When Mariah Idrissi got a call from a model scout earlier this year asking her to feature in a new ad campaign for H&M, the 23-year-old was skeptical. “Are you sure they know I wear a hijab?" she asked.
Now Idrissi, whose parents are Pakistani and Moroccan, is surprising the fashion world as a new model for H&M, the second largest global retailer after Zara. This month she appeared in the brand’s denim collection launch video while wearing a headscarf. A handful of brands, including DKNY, Tommy Hilfiger and Mango, have launched special "Ramadan" collections in recent years, in time for the holiest month of the Islamic lunar calendar, or designed clothes with the world's 1.6 billion Muslim consumers in mind. Most of the outfits feature long, flowing dresses in jeweled colors, skirts, long-sleeved shirts and coats.
But Idrissi appears to be setting a precedent for diversity in fashion as one of several characters in H&M’s short film, Close the Loop, which also includes an amputee model, plus-sized models, a Gulf Sheikh and a group of Sikh men. Idrissi has been particularly singled out in the U.K. media for her role in the ad. “I honestly have no idea why,” she says in a phone interview, giggling and speaking in a thick London accent common to her hometown. “It might be because hijab fashion has boomed in the last few years and to finally see a hijabi [a woman who wears a hijab] in mainstream fashion is a big achievement,” she says, somewhat modestly.
In reality, Idrissi is anything but shy and conservative, and flaunts her faith, face and talent for henna painting, nail art and flawless beauty application on Instagram, one of the ways she was discovered by H&M. Her confidence is apparent on H&M’s video, where she’s seen standing defiantly in a doorway, wearing round sunglasses, wide-legged trousers, and a checked hijab, while the voiceover describes her as “chic.” Her makeup is flawless (“I prefer to do my own, but they insisted,” she says), and she is completely at ease.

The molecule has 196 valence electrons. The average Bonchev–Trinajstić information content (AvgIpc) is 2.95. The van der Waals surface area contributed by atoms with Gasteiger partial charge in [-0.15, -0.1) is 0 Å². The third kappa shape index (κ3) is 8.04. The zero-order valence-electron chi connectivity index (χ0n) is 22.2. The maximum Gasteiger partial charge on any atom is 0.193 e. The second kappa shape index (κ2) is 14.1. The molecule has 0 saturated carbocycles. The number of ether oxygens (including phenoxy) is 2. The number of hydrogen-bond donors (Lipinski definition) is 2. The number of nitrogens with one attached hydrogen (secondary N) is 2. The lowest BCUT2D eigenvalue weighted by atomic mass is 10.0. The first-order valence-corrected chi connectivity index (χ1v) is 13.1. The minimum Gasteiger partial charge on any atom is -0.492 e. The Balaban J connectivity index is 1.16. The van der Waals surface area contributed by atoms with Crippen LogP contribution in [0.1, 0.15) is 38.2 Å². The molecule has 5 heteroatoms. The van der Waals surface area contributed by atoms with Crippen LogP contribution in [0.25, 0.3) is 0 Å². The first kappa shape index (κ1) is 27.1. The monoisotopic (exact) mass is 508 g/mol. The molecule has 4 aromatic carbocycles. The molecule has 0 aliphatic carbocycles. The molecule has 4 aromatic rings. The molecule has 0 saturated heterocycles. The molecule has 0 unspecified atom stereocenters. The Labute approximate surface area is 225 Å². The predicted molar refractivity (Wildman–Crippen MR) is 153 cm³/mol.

Speaking in succinct bursts, Idrissi’s self-assured tone comes from years of practice on stage doing Islamic poetry, or Nasheed, which is a type of spoken word, and her work with British Muslim television channels. At the age of 14, she performed her first poem in front of 200 people, reading about the Prophet Mohammed at a Malcolm X event in London. Years later, in October 2014, she exposed a different side of herself, in a poetic tribute to Palestinian refugees in which she sounds more like a rap or hip hop artist than your average conservative Muslim woman.
Idrissi decided to wear a hijab when she was 17, a late age compared to most young girls in conservative Islamic families who begin wearing it at puberty. Yet her devotion to Islam is evident through her philosophical understanding of the religion. “Being a Muslim or not, I’ve always had interests naturally in history or religious studies,” she says. “I spent 10 years in Islamic school, that is a big factor, plus doing the Nasheeds as a teenager made me closer to my faith. I’ve always had elements of Islam in my life.”